A Graduate School of Theology and Ministry

Twelfth Sunday of the Year A

June 25, 2023

Lectionary 94:

Jer 20 10-13

Ps 69:8-10, 14, 17, 33-35

Rom 5:12-15

Matt 10:26-33

Possible preaching themes:

  • Maintaining our mental Health
  • God’s sustaining of the creation
  • The human brain and God’s creativity

Possible scientific resources:

  • Mental Health
    • An easy read about how scientists are discovering that brain networks in those who suffer from depression develop differently, as early as adolescence. These, similarly, are further differentiated by gender:
    • Increasing instances of adolescent eating disorders have raised questions as to whether they are a physiological or social-cultural phenomenon. Regardless of origin, it remains a matter of grave concern for all genders.  What does an eating disorder do to the brain
    • Mental health matters not only have medical consequences, but social ones as well, including large numbers of those experiencing homelessness. How medical policy and social policy are intertwined is complicated, but also an opportunity for social creativity (below). 
  • God’s sustenance of the creation outside…and inside
    • The James Webb telescope has captured images not previously seen, including “The Pillars of Creation,” where stars are being born. This is just one of the discoveries of the telescope.
    • Ongoing study of the human brain is another place where God’s creativity is at work. Here, new research has determined how the human brain was able to evolve in ways beyond other mammals.
    • The human brain is constantly changing, responding to internal and external factors. This seems obvious but is news to many, and the brain’s ability to “change” is evidence of the ongoing creative work of God.  Neuroscience is exploring these changes:

Preaching outline combining the themes and resources:

  • The first reading from Jeremiah, the Psalm, and (possibly) the reading from Matthew could be framed to focus on mental health:
    • “I hear the whisperings of many: terror on every side!”; “I have become an outcast” (Psalm); “nothing is concealed that will not be revealed” (Matthew).
    • Very often, people imagine “the enemy” in biblical readings to be something “out there.” But, what if the enemy, is – in fact – inside of us?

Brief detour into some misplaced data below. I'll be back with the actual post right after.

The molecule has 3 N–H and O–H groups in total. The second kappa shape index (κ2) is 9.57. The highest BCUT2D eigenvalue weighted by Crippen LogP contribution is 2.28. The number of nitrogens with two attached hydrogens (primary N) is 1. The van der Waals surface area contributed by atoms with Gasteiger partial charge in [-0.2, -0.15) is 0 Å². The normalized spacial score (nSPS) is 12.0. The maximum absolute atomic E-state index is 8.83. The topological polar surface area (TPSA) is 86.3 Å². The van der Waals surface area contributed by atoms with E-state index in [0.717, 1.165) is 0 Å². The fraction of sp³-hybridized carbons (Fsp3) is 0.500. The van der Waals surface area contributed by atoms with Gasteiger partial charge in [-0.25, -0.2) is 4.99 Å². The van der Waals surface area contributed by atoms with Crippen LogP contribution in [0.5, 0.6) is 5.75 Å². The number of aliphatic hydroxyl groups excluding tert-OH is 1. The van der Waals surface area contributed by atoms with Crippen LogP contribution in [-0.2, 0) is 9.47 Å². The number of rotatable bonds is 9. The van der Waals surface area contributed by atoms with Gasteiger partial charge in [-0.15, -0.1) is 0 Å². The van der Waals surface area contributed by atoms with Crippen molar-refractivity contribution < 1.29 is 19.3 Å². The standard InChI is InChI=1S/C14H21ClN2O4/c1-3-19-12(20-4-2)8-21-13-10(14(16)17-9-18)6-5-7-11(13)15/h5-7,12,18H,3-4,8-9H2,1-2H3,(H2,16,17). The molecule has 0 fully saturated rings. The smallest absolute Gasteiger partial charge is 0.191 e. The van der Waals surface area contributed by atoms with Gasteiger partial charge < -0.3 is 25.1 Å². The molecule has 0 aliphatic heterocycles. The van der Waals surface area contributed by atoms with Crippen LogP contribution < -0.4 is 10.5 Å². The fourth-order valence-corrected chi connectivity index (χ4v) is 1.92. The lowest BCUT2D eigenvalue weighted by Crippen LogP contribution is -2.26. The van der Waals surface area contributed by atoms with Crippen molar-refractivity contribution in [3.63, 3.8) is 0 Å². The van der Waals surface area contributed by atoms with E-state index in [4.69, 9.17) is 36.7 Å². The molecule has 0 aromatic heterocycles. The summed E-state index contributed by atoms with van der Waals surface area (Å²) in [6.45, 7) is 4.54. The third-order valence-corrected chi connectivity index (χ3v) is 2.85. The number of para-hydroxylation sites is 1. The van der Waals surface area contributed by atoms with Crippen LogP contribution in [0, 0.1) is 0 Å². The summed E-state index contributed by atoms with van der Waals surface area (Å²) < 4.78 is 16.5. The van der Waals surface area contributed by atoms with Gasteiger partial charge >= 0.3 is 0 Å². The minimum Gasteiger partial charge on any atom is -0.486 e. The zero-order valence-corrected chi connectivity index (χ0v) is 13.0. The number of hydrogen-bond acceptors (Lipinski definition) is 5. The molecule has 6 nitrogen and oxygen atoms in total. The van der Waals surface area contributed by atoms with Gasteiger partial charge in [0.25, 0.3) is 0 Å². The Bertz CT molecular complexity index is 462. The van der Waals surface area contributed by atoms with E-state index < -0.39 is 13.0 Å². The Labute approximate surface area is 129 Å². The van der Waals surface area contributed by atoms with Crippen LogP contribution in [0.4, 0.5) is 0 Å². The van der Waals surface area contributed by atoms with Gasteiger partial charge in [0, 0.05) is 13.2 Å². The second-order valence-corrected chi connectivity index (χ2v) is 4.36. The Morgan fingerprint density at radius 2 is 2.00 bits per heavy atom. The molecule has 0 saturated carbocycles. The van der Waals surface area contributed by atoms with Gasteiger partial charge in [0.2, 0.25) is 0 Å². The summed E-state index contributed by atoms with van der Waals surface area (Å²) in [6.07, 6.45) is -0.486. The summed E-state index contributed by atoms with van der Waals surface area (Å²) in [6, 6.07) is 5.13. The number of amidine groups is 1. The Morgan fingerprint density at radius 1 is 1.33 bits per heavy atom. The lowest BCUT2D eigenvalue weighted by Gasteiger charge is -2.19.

• What if the voice of the “accuser” (ha-Satan in Hebrew: the “accuser”), is the voice of self-doubt, despair, anxiety, and other internal mental health matters?
      • This could be magnified yet larger with those who suffer from severe mental health disorders: schizophrenia, delusion, addiction;
    • Even so, such powers are not more powerful than the claim of God that is made in our baptismal promise (Matthew). We are God’s children; nothing can change that, even the voice that cries “Terror on every side!”
    • God sustains the creation – sparrows, the hairs of our head, etc. It seems obvious, but Jesus’ words are often forgotten: that we are worth more than other created things.  The crowning achievement of God’s creative work is the dignity of the human being.
      • And still…other created things have value that we are called to steward.
  • This leads to a second theme: God is sustaining and upholding the creation.
    • God is infinitely Not only in a past sense, but in a present one as well.  God is able to fashion things beyond the conception of the human mind.
      • Not just in the past, but now. Hymn writers have spoken of this “…there is grace enough for thousands of new worlds as great as this…” (Frederick Faber, There’s A Wideness in God’s Mercy).
      • Science continues to discover these new worlds. Examples abound, but an accessible and recent example is the groundbreaking photography of the James Webb telescope that is literally seeing galaxies being born (with a delay to account for the speed of light, of course…);
    • Scientists have proposed that – complicated as galaxies are – they are not more complicated than the human brain. The brain is obviously an arena of God’s creative activity.
      • Rather than being static, researchers have determined that the human brain is constantly “in motion;” that is, it is changing continuously. How might this “change” be evidence of the creative hand of God, who not only does so with humans, but (to use Matthew’s reference…) sparrows as well?
      • How might this lead to healing from various mental health challenges?
      • Continuing the intersection of creativity and mental illness, James Kauffman offers a short video that looks at this connection.
  • As disciples missioned to help build up God’s reign, we are called to mirror in our own limited ways God’s creativity.
    • While there is some evidence that especially creative people can have more mental health challenges than others
    • Creativity can also be a path to both mental and physical health.  
    • As we participate in the Spirit’s ongoing project of renewing the face of the earth we commit ourselves to use our creative gifts
      • To encourage those who are fearful
      • To affirm those who are concerned that they are worth less than a sparrow
      • To reassure the sinful that they are forgiven
      • And so contribute to the well being not only of our Church, but the very cosmos so marked by God’s love and care.
    • In so doing we will testify as the Gospel acclamation calls us to do
      • Testify to the great truth revealed today in Paul’s letter to the Romans
      • That God graciousness continues to overflow in Jesus Christ
Liturgical: Advent
Topic: Astronomy

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